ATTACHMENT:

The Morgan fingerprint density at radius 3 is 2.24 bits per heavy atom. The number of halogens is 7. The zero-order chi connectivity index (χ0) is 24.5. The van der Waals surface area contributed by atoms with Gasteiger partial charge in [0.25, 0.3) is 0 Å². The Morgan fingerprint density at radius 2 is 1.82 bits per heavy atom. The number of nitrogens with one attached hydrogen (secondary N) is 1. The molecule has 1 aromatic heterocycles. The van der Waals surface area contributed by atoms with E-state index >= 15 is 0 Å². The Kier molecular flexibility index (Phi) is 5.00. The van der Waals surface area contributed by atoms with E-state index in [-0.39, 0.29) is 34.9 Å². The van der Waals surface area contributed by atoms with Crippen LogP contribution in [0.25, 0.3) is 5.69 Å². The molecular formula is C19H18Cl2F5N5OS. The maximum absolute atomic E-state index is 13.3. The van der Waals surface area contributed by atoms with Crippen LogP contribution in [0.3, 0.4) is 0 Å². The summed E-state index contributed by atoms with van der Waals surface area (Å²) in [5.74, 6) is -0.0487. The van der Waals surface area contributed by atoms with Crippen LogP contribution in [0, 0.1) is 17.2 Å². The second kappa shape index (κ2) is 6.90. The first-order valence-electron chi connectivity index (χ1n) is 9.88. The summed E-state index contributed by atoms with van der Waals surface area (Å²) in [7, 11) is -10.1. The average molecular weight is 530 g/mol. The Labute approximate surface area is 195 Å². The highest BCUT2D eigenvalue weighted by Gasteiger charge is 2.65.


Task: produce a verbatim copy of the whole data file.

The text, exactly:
The Morgan fingerprint density at radius 3 is 2.24 bits per heavy atom. The number of halogens is 7. The zero-order chi connectivity index (χ0) is 24.5. The van der Waals surface area contributed by atoms with Gasteiger partial charge in [0.25, 0.3) is 0 Å². The Morgan fingerprint density at radius 2 is 1.82 bits per heavy atom. The number of nitrogens with one attached hydrogen (secondary N) is 1. The molecule has 1 aromatic heterocycles. The van der Waals surface area contributed by atoms with E-state index >= 15 is 0 Å². The Kier molecular flexibility index (Phi) is 5.00. The van der Waals surface area contributed by atoms with E-state index in [-0.39, 0.29) is 34.9 Å². The van der Waals surface area contributed by atoms with Crippen LogP contribution in [0.25, 0.3) is 5.69 Å². The molecular formula is C19H18Cl2F5N5OS. The maximum absolute atomic E-state index is 13.3. The van der Waals surface area contributed by atoms with Crippen LogP contribution in [0.3, 0.4) is 0 Å². The summed E-state index contributed by atoms with van der Waals surface area (Å²) in [5.74, 6) is -0.0487. The van der Waals surface area contributed by atoms with Crippen LogP contribution in [0, 0.1) is 17.2 Å². The second kappa shape index (κ2) is 6.90. The first-order valence-electron chi connectivity index (χ1n) is 9.88. The summed E-state index contributed by atoms with van der Waals surface area (Å²) in [7, 11) is -10.1. The average molecular weight is 530 g/mol. The Labute approximate surface area is 195 Å². The highest BCUT2D eigenvalue weighted by Gasteiger charge is 2.65.